Venezuela hosted a brief meeting of creditors on Monday as the struggling yet oil-rich country sought to stave off a default seen as inevitable by experts, while the EU stepped up the pressure with new sanctions on Caracas.
However, the 25-minute closed-door gathering in a government building across from the presidential palace ended with no agreement and no plan broached, several participants said. Another meeting was promised, but no date was given.
Vice President Tareck El Aissami chaired the meeting, during which he read a statement blaming US sanctions for delays to Venezuela's debt repayments. His presence was problematic for some, as the US has designated him a drug kingpin with whom US entities are barred from dealing.
They said they are going to form working groups to evaluate short- and mid-term debt-renegotiation proposals, Geronimo Mansutti, from the Rendivalores brokerage revealed.
But they didn't give any concrete details on their plans, on what they hope to get. He said there had been around 300 investors or their representatives at the meeting.
Venezuelan authorities had said 414 creditors representing 91% of its traded debt had responded to President Nicolas Maduro's invitation to attend.
Maduro said early this month he was seeking a refinancing and restructuring of Venezuela's debt, which is estimated at US$150 billion, including bonds issued by the government and state oil company PDVSA as well as direct loans from China and Russia. The country has less than US$10 billion left in hard-currency reserves.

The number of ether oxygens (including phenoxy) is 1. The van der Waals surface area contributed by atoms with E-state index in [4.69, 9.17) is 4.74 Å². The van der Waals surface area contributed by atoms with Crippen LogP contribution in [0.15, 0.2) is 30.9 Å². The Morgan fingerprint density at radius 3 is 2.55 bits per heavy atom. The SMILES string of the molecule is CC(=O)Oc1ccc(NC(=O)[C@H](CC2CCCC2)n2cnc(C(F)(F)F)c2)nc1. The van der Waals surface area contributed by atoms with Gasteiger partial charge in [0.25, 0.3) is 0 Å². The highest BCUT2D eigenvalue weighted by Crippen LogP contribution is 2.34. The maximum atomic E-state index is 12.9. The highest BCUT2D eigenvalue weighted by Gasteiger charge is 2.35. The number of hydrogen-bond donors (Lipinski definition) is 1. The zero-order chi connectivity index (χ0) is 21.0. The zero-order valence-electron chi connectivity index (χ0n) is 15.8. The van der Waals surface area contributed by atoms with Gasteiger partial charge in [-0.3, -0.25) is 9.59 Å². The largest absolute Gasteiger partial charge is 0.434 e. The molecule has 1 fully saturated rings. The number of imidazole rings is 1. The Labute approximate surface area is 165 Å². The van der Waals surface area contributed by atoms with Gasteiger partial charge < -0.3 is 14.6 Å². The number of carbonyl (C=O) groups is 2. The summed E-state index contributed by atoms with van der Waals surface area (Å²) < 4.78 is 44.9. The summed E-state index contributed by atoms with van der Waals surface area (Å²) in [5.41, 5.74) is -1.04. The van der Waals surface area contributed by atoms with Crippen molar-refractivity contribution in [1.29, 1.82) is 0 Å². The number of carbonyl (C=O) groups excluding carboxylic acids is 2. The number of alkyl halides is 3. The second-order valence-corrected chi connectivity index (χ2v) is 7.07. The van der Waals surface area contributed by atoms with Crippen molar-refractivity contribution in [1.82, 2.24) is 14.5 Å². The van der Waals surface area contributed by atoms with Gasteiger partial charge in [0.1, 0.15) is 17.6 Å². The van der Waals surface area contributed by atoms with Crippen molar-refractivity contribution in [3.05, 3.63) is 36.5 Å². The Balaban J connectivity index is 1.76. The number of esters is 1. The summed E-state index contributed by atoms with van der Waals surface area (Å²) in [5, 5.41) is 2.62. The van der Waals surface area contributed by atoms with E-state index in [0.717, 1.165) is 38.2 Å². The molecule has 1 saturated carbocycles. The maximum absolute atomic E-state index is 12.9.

About 70% of Venezuelan bondholders are North American, according to government figures. Major credit rating agencies say that default on Venezuela's debt will happen, though they don't know precisely when. The country has repayments of US$1.4 billion to make before the end of the year, and another US$8 billion next year.
Venezuelan economist Luis Vicente Leon said Maduro called the creditors' meeting to try to get them to pressure the US government to allow a re-structuring to go ahead, despite a ban on US entities buying new Venezuelan debt.
A committee of the International Swaps and Derivatives Association (ISDA) is already weighing whether holders of PDVSA debt with default insurance —credit default swaps — can collect payment. The Maduro government had said it would make a US$1.2 billion payment on a PDVSA bond on November 2, but it was unclear if the funds ever reached creditors.
A default can be declared in several ways: by the major ratings agencies, big debt-holders or by the government itself.
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